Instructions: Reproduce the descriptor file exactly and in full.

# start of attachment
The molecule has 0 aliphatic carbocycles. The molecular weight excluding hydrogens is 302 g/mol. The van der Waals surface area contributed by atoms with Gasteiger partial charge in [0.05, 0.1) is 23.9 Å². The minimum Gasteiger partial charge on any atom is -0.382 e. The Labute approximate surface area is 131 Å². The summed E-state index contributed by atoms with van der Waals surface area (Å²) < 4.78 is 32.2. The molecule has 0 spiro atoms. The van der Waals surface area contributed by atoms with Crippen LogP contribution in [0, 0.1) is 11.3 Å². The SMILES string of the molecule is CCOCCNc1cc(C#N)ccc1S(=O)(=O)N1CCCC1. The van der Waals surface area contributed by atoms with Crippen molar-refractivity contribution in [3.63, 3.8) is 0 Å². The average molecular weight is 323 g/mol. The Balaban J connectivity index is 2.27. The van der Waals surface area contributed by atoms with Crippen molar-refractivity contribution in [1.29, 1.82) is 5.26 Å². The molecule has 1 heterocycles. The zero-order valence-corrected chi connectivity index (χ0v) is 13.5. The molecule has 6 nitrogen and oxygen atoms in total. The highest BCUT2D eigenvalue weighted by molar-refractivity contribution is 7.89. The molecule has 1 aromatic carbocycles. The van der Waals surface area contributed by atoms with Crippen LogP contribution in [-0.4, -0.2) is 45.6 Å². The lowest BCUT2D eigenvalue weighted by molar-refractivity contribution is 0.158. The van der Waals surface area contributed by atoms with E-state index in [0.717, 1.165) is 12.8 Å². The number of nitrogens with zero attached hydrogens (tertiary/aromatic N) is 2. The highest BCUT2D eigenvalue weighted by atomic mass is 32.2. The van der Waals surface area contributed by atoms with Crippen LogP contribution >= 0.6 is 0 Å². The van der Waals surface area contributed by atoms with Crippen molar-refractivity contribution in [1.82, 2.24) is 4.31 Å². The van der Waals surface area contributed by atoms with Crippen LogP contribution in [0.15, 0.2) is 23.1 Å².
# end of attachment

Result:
The molecule has 0 aliphatic carbocycles. The molecular weight excluding hydrogens is 302 g/mol. The van der Waals surface area contributed by atoms with Gasteiger partial charge in [0.05, 0.1) is 23.9 Å². The minimum Gasteiger partial charge on any atom is -0.382 e. The Labute approximate surface area is 131 Å². The summed E-state index contributed by atoms with van der Waals surface area (Å²) < 4.78 is 32.2. The molecule has 0 spiro atoms. The van der Waals surface area contributed by atoms with Crippen LogP contribution in [0, 0.1) is 11.3 Å². The SMILES string of the molecule is CCOCCNc1cc(C#N)ccc1S(=O)(=O)N1CCCC1. The van der Waals surface area contributed by atoms with Crippen molar-refractivity contribution in [3.63, 3.8) is 0 Å². The average molecular weight is 323 g/mol. The Balaban J connectivity index is 2.27. The van der Waals surface area contributed by atoms with Crippen molar-refractivity contribution in [1.29, 1.82) is 5.26 Å². The molecule has 1 heterocycles. The zero-order valence-corrected chi connectivity index (χ0v) is 13.5. The molecule has 6 nitrogen and oxygen atoms in total. The highest BCUT2D eigenvalue weighted by molar-refractivity contribution is 7.89. The molecule has 1 aromatic carbocycles. The van der Waals surface area contributed by atoms with Crippen LogP contribution in [-0.4, -0.2) is 45.6 Å². The lowest BCUT2D eigenvalue weighted by molar-refractivity contribution is 0.158. The van der Waals surface area contributed by atoms with E-state index in [0.717, 1.165) is 12.8 Å². The number of nitrogens with zero attached hydrogens (tertiary/aromatic N) is 2. The highest BCUT2D eigenvalue weighted by atomic mass is 32.2. The van der Waals surface area contributed by atoms with Crippen LogP contribution >= 0.6 is 0 Å². The van der Waals surface area contributed by atoms with Crippen molar-refractivity contribution in [1.82, 2.24) is 4.31 Å². The van der Waals surface area contributed by atoms with Crippen LogP contribution in [0.15, 0.2) is 23.1 Å².